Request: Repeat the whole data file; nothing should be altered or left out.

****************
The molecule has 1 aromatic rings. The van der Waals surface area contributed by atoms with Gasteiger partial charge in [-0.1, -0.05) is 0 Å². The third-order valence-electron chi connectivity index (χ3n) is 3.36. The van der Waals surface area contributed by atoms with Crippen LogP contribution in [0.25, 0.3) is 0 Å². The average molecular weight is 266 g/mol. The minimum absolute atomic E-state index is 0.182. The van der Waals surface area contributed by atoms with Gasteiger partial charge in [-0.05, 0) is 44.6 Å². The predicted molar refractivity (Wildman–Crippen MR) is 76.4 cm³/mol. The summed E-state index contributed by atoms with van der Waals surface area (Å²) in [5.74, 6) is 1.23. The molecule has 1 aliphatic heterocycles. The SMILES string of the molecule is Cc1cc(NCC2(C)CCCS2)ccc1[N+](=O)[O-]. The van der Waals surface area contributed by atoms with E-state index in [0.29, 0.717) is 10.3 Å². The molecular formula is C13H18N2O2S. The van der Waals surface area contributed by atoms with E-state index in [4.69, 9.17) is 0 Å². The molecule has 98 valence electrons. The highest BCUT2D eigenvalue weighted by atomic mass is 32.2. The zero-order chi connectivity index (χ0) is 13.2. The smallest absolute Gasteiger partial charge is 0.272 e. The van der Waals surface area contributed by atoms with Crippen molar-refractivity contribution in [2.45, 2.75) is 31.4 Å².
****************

The molecule has 1 aromatic rings. The van der Waals surface area contributed by atoms with Gasteiger partial charge in [-0.1, -0.05) is 0 Å². The third-order valence-electron chi connectivity index (χ3n) is 3.36. The van der Waals surface area contributed by atoms with Crippen LogP contribution in [0.25, 0.3) is 0 Å². The average molecular weight is 266 g/mol. The minimum absolute atomic E-state index is 0.182. The van der Waals surface area contributed by atoms with Gasteiger partial charge in [-0.05, 0) is 44.6 Å². The predicted molar refractivity (Wildman–Crippen MR) is 76.4 cm³/mol. The summed E-state index contributed by atoms with van der Waals surface area (Å²) in [5.74, 6) is 1.23. The molecule has 1 aliphatic heterocycles. The SMILES string of the molecule is Cc1cc(NCC2(C)CCCS2)ccc1[N+](=O)[O-]. The van der Waals surface area contributed by atoms with E-state index in [0.29, 0.717) is 10.3 Å². The molecular formula is C13H18N2O2S. The van der Waals surface area contributed by atoms with E-state index in [4.69, 9.17) is 0 Å². The molecule has 98 valence electrons. The highest BCUT2D eigenvalue weighted by atomic mass is 32.2. The zero-order chi connectivity index (χ0) is 13.2. The smallest absolute Gasteiger partial charge is 0.272 e. The van der Waals surface area contributed by atoms with Crippen molar-refractivity contribution in [2.45, 2.75) is 31.4 Å².